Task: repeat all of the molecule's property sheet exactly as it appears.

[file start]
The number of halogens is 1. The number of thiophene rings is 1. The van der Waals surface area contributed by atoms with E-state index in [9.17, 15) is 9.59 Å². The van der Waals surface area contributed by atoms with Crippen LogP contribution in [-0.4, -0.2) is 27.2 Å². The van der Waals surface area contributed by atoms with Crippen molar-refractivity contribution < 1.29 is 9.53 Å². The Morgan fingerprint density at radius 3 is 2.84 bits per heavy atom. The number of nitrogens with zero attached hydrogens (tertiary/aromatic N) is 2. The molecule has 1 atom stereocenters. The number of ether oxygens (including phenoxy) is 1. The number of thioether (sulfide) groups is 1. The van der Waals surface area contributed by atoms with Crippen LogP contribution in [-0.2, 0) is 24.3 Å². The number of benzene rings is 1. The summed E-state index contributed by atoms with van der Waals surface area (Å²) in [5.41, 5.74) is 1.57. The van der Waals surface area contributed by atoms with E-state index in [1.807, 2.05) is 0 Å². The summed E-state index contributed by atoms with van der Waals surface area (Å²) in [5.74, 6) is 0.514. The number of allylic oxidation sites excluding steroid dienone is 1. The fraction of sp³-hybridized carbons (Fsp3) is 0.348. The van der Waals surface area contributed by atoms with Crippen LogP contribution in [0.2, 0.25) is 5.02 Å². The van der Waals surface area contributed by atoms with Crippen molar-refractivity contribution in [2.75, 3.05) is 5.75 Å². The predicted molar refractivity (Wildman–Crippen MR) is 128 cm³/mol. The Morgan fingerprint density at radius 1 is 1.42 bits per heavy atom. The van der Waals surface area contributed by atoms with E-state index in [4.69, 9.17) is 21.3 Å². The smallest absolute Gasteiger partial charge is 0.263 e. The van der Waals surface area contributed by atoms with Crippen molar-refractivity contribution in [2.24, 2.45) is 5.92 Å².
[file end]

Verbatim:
The number of halogens is 1. The number of thiophene rings is 1. The van der Waals surface area contributed by atoms with E-state index in [9.17, 15) is 9.59 Å². The van der Waals surface area contributed by atoms with Crippen LogP contribution in [-0.4, -0.2) is 27.2 Å². The van der Waals surface area contributed by atoms with Crippen molar-refractivity contribution < 1.29 is 9.53 Å². The Morgan fingerprint density at radius 3 is 2.84 bits per heavy atom. The number of nitrogens with zero attached hydrogens (tertiary/aromatic N) is 2. The molecule has 1 atom stereocenters. The number of ether oxygens (including phenoxy) is 1. The number of thioether (sulfide) groups is 1. The van der Waals surface area contributed by atoms with Crippen LogP contribution in [-0.2, 0) is 24.3 Å². The number of benzene rings is 1. The summed E-state index contributed by atoms with van der Waals surface area (Å²) in [5.41, 5.74) is 1.57. The van der Waals surface area contributed by atoms with E-state index in [1.807, 2.05) is 0 Å². The summed E-state index contributed by atoms with van der Waals surface area (Å²) in [5.74, 6) is 0.514. The number of allylic oxidation sites excluding steroid dienone is 1. The fraction of sp³-hybridized carbons (Fsp3) is 0.348. The van der Waals surface area contributed by atoms with Crippen LogP contribution in [0.2, 0.25) is 5.02 Å². The van der Waals surface area contributed by atoms with Crippen molar-refractivity contribution in [2.75, 3.05) is 5.75 Å². The predicted molar refractivity (Wildman–Crippen MR) is 128 cm³/mol. The Morgan fingerprint density at radius 1 is 1.42 bits per heavy atom. The van der Waals surface area contributed by atoms with E-state index in [4.69, 9.17) is 21.3 Å². The smallest absolute Gasteiger partial charge is 0.263 e. The van der Waals surface area contributed by atoms with Crippen molar-refractivity contribution in [2.24, 2.45) is 5.92 Å².